In response to questions from members, the Divisional Manager, Community Projects and Relationships  advised that delaying funding by 12 months would significantly reduce what could be achieved by both Wesley Village and Youth Inspire. She confirmed there was a requirement for funded organisations to collaborate in genuine partnership with Council. She advised applicants that were referred to the Mahia Atu Community Fund would receive a response to their application in September which should not cause delays to their work. She acknowledged the support of Crs Briggs and Cousins who had accompanied her team to meetings when difficult conversations with groups had been required.

In response to questions from members, the Community Advisor - Funding and Community Contracts said the applications that had been referred to the Mahia Atu Community Fund had demonstrated strong eligibility for funding. She noted they were beginning to show good results and could later be transitioned to the Mahia Atu Partnership Fund. She explained all groups needed to establish alignment to the priority of the funding streams and also demonstrate they provided direct benefits to the community. She confirmed that groups applying for funding were required to have alternative funding sources. She explained ‘outstanding results’ referred to strong governance and partnerships, meeting the needs of the community and a strong history of work.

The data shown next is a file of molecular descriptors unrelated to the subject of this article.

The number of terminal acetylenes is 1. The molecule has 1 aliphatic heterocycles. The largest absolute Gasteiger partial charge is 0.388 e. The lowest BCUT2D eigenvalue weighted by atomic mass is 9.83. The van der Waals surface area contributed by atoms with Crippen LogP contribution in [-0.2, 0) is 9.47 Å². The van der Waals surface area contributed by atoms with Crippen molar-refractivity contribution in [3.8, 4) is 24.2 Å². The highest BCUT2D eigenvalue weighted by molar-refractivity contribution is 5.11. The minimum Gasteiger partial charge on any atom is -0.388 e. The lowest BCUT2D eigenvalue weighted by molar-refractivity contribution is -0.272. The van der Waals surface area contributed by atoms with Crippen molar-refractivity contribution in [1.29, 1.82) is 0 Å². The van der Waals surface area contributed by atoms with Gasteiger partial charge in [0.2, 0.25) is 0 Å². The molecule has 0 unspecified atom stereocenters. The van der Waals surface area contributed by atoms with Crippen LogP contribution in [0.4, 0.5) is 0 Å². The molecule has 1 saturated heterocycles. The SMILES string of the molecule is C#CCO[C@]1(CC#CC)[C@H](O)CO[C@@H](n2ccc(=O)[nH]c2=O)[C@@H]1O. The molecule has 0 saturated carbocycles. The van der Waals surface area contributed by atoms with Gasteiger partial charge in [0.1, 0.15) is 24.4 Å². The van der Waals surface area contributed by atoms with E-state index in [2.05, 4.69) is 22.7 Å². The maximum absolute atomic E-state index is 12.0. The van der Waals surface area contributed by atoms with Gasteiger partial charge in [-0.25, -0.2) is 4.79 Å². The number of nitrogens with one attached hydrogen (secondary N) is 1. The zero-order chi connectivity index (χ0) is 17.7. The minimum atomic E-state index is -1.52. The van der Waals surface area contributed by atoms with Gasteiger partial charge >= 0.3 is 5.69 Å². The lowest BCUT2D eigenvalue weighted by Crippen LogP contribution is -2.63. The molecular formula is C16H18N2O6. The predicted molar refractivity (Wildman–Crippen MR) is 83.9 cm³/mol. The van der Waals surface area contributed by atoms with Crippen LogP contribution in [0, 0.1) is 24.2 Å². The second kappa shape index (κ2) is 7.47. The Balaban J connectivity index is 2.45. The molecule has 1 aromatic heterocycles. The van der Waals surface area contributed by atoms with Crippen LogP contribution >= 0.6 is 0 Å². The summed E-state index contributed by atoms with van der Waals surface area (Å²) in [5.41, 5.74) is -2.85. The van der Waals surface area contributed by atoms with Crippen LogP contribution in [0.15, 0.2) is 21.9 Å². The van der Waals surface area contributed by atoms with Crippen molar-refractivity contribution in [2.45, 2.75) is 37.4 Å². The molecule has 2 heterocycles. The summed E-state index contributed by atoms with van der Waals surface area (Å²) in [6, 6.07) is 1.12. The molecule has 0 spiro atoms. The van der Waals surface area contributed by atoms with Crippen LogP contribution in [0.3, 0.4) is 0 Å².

Cr Barratt expressed support for the recommended allocations. She noted re-building Naenae Pool was critical but that caring for the city’s vulnerable needed to continue too.

Cr Briggs expressed concern that funding streams could change after the local body election due to the Naenae Pool issue. He suggested a caveat be placed on community funding to alert applicants that multi-year funding contracts would be subject to approval from the incoming Council.

Mayor Wallace expressed opposition to a caveat on community funding. He believed residents would want to continue investing in Lower Hutt’s social capital, particularly its young and elderly. He considered capital projects were more likely to be deferred than social projects.


Resolved: (Cr Barratt/Cr McDonald) (By Division) Minute No. CSC 19302

“That the Committee:

(i)    notes the recommendations made by the Mahia Atu Partnership Fund Panel under the Mahia Atu Partnership Fund;

(ii)   agrees to the recommended allocations for the Mahia Atu Partnership Fund 2019/2020, attached as Appendix 1 to the report; and

(iii)  agrees to transferring $119,000 from the unallocated funds under the Mahia Atu Partnership fund to the Mahia Atu Community fund 2019/2020 for allocation.”


The motion was declared carried by division with the voting as follows:



Cr Barratt

Cr Bridson

Cr Briggs

Cr Lulich

Cr McDonald

Cr Sutton

Mayor Wallace



Total: 7



Cr Edwards abstained from voting on this matter.


General Manager's Report (19/882)

Report No. CSC2019/3/150 by the General Manager, City and Community Services